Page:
How to keep avocados green: There's nothing wrong with a bit of brown on the fleshy part of a halved avocado (just scoop that browned part off!), but we have a trick for keeping them on the green side as long as possible. Right after you cut whichever half (or third or fourth) of the avocado you're not going to use, place it flesh side down in a bowl of water. Add a bit of lemon juice to the bowl, then refrigerate it. The avocado should stay relatively green for at least a few days. ...
07/27/15 Bars & Spirits
We all know about rose and prosecco — those light, refreshing varietals perfect for these summer months. But what about the red wine lovers? What's their best bet for kicking back with a seasonally appropriate glass? Wine expert Kirk Benton at Total Wine in St. Petersburg suggests wine made from a little-used grape grown in the Sierra Nevada Foothills region of California called barbera. The lighter-style red grape is ideal for warmer months because it produces a fresh, fruity wine. It contains notes of cherry — "almost like a cherry cola," Benton says — and slight spice flavors. "It has a lot of flavor but is not very heavy on the palate." Try Total Wine's Sobon Estate Barbera Amador ($14.99). For another summer red option, you can't go wrong with something from the Cotes du Rhone valley of France, typically a blend of three grapes: grenache, shiraz and mourvedre. These are lighter-colored reds similar to pinot noir but with more flavor. ...
Summer is the season for salads. But a hearty, filling bowl can be hard to find when the primary bed is romaine or iceberg lettuce. In-vogue greens like kale and arugula are better at satiating, but we often find ourselves getting more excited about what's on top of the salad than what's underneath. So let's forget the greens. We came up with nine salads that rely on different bases — grains, spiralized vegetables and hearty root vegetables like potatoes and beets — and pile on nutrition-packed toppings that will keep you full longer. ...
Homemade Pizza With Tomato and Prosciutto
- For the pizza dough:
- 2 ¾ cups bread flour
- 2 ½ teaspoons active dry yeast (1 packet)
- 2 teaspoons sea salt
- ¼ cup extra-virgin olive oil
- 1 cup warm water
- 2 or 3 tablespoons medium or coarse cornmeal
- For the toppings:
- 1 tablespoon extra-virgin olive oil
- 1 clove thinly sliced garlic
- 1 cup thinly sliced cherry tomatoes
- 8 to 16 ounces mozzarella cheese, sliced, depending on how cheesy you want the pizza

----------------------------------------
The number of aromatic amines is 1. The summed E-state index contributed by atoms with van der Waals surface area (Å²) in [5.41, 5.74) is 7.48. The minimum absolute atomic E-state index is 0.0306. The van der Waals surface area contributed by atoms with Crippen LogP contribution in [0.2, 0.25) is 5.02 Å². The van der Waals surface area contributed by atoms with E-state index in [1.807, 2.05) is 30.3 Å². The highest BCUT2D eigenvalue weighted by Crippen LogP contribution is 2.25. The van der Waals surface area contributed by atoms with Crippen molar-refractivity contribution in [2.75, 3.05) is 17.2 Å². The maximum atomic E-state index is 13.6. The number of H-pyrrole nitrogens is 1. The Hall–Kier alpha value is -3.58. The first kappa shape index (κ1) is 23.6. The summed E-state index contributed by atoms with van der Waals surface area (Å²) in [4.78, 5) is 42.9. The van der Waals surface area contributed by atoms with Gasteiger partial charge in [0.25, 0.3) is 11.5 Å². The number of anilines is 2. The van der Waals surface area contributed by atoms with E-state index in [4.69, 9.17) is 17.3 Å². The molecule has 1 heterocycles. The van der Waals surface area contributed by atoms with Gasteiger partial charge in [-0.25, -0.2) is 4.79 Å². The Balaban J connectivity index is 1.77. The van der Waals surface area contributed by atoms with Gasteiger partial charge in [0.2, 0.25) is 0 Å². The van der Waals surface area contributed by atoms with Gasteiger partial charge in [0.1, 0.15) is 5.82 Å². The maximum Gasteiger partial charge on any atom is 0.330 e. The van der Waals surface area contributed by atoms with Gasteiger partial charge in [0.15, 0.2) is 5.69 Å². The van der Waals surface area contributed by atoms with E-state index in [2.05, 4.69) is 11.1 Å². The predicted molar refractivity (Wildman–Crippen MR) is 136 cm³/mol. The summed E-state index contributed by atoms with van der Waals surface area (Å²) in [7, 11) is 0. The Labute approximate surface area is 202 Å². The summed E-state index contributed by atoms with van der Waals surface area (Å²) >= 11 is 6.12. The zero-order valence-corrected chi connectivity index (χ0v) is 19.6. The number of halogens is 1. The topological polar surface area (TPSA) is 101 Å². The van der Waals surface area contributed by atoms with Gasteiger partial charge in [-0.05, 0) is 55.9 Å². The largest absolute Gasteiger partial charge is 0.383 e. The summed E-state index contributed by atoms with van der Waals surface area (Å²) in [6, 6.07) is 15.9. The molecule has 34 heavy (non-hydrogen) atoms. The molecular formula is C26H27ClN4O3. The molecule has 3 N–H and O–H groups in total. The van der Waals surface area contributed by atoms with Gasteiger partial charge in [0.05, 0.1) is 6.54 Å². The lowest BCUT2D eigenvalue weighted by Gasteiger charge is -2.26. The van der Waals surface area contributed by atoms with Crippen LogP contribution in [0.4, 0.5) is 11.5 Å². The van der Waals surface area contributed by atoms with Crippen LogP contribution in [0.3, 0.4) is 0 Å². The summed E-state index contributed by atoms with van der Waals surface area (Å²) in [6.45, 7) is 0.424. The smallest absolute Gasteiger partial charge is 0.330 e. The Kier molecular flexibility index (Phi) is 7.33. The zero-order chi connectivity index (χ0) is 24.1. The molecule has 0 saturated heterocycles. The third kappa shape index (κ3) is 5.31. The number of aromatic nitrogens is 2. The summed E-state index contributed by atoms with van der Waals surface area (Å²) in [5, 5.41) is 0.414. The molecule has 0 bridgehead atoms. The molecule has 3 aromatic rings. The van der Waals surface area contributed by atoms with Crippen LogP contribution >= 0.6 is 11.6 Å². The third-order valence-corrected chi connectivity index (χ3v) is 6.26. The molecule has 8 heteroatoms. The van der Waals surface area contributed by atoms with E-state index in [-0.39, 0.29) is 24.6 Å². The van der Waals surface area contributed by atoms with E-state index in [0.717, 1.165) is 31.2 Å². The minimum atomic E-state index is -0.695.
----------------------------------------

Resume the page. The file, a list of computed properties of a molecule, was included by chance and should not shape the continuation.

- 2 ounces thinly sliced prosciutto, cut into strips
- ¼ teaspoon red pepper flakes
- Salt and pepper to taste
- 1 teaspoon dried oregano and Italian seasoning
- 1 ounce Parmesan cheese, freshly grated
Source: Adapted from the New York Times
- Make the dough: Put the flour, yeast and salt in a food processor or stand mixer. With the machine running, add the oil, then add the water in a slow, steady stream. Continue to process for 2 to 3 minutes (the dough should form a rough ball). The finished dough should be soft, slightly sticky and elastic. If too dry, add a bit more water; if too wet, a bit more flour. (You can also do this without a processor. Mix dry ingredients together in a large bowl with a wooden spoon, then add wet ingredients slowly. Then, with the spoon or your hand, stir or knead the ball of dough for another 2-3 minutes.)
- Lay a piece of plastic wrap on a clean work surface. Work the dough into a rectangle on the plastic, about 8 inches long and 6 inches wide. Press your fingers into the top of the dough all over, making indentations. Fold the left third of the dough over (as you would a letter) and repeat the indentations. Fold the right third over and make the indentations again. Cover the folded dough with plastic wrap and let rise for 20 minutes. Note: This makes enough for two pizza doughs.
- Working with the dough in your hands, gently begin to stretch the dough into a circular shape, pressing your fist into the center of the dough and pulling at the edges with your other hand. With both hands, stretch the dough, being careful not to tear it. Working in a circular motion, pull the thicker edges of the dough outward, letting gravity help you. Continue to stretch the dough until it's relatively even in thickness and you have the size you want. Lay it on a baking sheet.
- Assemble the pizza: Brush olive oil over the dough, then scatter garlic slices on top. Add tomatoes and mozzarella, then top the whole thing with prosciutto, red pepper flakes, salt, pepper and oregano. Sprinkle Parmesan cheese on top to finish it off. Note: These are enough toppings for one pizza.
- Cook the pizza for 6 to 10 minutes or until the crust is golden and the cheese is bubbling.
I know what you're thinking. It's the same thing most people think when I tell them I make my own pizza crust. First, the "Oh, you fancy" look, followed by a list of all the reasons why they don't have enough time or interest to craft their own crust, and an "I'll just order Domino's" smirk. And to that I always have the same response: You don't know what you're missing.
There is nothing like fresh, homemade baked goods, especially breads. When you make your own bread, you quickly realize the ephemeral quality of its freshness. Delicious one day, stale the next. What must those grocery store loaves have in them to make them suitable for eating weeks, months after they were made? I don't want to know....
These days, there's a national food holiday for practically anything edible. But this is one classically American celebration we can get behind: Today is National Hot Dog Day. (And, also, National Vanilla Ice Cream Day!) Here is some history about how the hot dog got started, plus local specials going on today. And in honor of the special day, some essential hot dog reading:...
We're still about a month away from the start of school, but it's never to early to learn about deals. So here are some of the best deals you can get for being a student (or a parent of a student). And yes, college counts! (H/t Consumer Reports.) Stay tuned for more school-related savings, including a roundup of Tax Free Weekend deals. Florida's week runs Aug. 7 through 16 this year....